As in prior years, patient safety will again play a major role at the upcoming Annual Meeting of the American Society of Anesthesiologists, which will be held in San Francisco, California, October 11-15, 2003. Refresher Course Lectures, Clinical Update Programs, Scientific Presentations, and Scientific Exhibits are replete with a host of safety-related topics.
Refresher Course Lectures Feature Many Safety Topics
The meeting begins Saturday morning with Refresher Course Lectures including Dr. Cottrell presenting Brain Protection in Neurosurgery (#113), Dr. Hata discussing Pulmonary Complications During the Perioperative Period (#162), and Dr. Ehrenwerth warning anesthesiologists about A Fire in the Operating Room: It Could Happen to You (#193). The afternoon session continues with Dr. Warner providing important information about Perioperative Neuropathies, Blindness and Positioning Problems (#115). Dr. Levy will expound on Anaphylaxis and Adverse Drug Reactions (#125), and Dr. Olympio will follow up on his article in the summer issue of the APSF Newsletter with Modern Anesthesia Machines: What You Should Know (#194).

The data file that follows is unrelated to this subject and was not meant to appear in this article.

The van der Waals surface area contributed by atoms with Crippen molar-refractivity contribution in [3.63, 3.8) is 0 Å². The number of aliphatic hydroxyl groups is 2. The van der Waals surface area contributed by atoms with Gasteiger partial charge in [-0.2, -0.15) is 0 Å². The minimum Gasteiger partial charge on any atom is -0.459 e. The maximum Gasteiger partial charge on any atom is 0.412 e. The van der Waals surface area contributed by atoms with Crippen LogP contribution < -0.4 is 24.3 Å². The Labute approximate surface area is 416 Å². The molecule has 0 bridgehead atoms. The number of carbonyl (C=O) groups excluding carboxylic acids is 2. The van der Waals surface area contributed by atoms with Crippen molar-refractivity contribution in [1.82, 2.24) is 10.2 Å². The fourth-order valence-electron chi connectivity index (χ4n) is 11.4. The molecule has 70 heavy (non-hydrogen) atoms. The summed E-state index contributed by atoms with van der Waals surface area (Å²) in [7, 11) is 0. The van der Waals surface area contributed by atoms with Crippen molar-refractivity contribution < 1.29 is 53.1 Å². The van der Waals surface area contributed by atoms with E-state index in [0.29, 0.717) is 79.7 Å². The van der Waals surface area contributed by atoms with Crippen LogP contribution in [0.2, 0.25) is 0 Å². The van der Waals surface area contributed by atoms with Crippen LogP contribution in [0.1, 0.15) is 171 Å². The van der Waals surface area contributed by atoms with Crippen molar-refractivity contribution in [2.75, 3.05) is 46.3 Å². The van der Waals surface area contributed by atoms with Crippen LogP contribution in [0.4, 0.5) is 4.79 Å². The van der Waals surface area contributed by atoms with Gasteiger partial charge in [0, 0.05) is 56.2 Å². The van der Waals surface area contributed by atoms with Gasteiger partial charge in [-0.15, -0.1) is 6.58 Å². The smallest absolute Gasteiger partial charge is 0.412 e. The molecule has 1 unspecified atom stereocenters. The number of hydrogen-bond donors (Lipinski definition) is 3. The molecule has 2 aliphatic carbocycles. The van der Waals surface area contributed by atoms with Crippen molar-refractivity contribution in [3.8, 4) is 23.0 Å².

Sunday morning begins with a Basic Science Review session that includes the timely topic of Current Concepts of the Inflammatory Response (#621) presented by Dr. Sherwood. This topic is also introduced in this issue of the APSF Newsletter and will be further explored in the winter issue. The Refresher Course Lectures continue Sunday with Dr. Brandon reviewing Malignant Hyperthermia—What is New in Detection and Treatment? (#261). Airway topics are also featured including Dr. Hall’s important lecture on the Child With a Difficult Airway: Recognition and Management (#213). Dr. Benumof reviews the troublesome problems presented by Obesity, Sleep Apnea, the Airway and Anesthesia (#234), Dr Rosenblatt helps us with Decision Making in Airway Management (#235), and Dr. Ferson presents LMA: What’s Old-What’s New: Patients with Difficult Airways (#236). Risk management and outcome topics are highlighted by Dr. Caplan’s ever popular lecture on The ASA Closed Claims Project: Lessons Learned (#224), Dr. Eichhorn’s informative review of Risk Management in Anesthesia (#226), and Dr. Stoelting’s expert discussion of Anesthesia Safety: Are There Predictable Risks? (#264). Should an adverse event occur, Dr. Berry’s discussion What to Do After a Bad Outcome (#265) would certainly prove useful. Dr. Eisenkraft and Dr. Andrews continue to enhance our knowledge of anesthesia machines with Problems With Anesthesia Gas Delivery Systems (#294) and Understanding Your Anesthesia Machines (#295), respectively. Other safety-related lectures include Dr. Hines providing an update on Substance Abuse in Anesthesia Providers (#245), Dr. Leak reviewing The Potential Hazards of Perioperative Herb and Supplement Use (#225), Dr. Drasner asking the question Is Lidocaine Safe for Spinal and Epidural Anesthesia? (#243) which relates closely to two Letters to the Editor in this issue. Finally, Dr. Reed will present the pervasive problem of Anesthesia for the Morbidly Obese Patient (#253).